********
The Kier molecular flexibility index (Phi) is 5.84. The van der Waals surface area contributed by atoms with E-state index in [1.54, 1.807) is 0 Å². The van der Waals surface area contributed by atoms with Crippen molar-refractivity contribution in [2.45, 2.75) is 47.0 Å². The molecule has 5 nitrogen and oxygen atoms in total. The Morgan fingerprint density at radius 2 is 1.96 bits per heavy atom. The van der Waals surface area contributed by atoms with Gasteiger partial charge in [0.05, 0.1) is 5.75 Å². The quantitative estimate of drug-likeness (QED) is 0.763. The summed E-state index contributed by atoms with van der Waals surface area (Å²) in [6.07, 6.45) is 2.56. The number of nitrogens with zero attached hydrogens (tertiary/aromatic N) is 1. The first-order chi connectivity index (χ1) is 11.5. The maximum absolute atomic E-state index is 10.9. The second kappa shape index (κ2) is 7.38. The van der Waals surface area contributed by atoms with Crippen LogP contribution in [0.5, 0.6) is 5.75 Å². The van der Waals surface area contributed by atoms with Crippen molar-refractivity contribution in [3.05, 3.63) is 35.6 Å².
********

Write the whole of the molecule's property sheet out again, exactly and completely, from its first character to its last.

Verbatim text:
The Kier molecular flexibility index (Phi) is 5.84. The van der Waals surface area contributed by atoms with E-state index in [1.54, 1.807) is 0 Å². The van der Waals surface area contributed by atoms with Crippen molar-refractivity contribution in [2.45, 2.75) is 47.0 Å². The molecule has 5 nitrogen and oxygen atoms in total. The Morgan fingerprint density at radius 2 is 1.96 bits per heavy atom. The van der Waals surface area contributed by atoms with Gasteiger partial charge in [0.05, 0.1) is 5.75 Å². The quantitative estimate of drug-likeness (QED) is 0.763. The summed E-state index contributed by atoms with van der Waals surface area (Å²) in [6.07, 6.45) is 2.56. The number of nitrogens with zero attached hydrogens (tertiary/aromatic N) is 1. The first-order chi connectivity index (χ1) is 11.5. The maximum absolute atomic E-state index is 10.9. The second kappa shape index (κ2) is 7.38. The van der Waals surface area contributed by atoms with Crippen LogP contribution in [0.5, 0.6) is 5.75 Å². The van der Waals surface area contributed by atoms with Crippen molar-refractivity contribution in [3.05, 3.63) is 35.6 Å².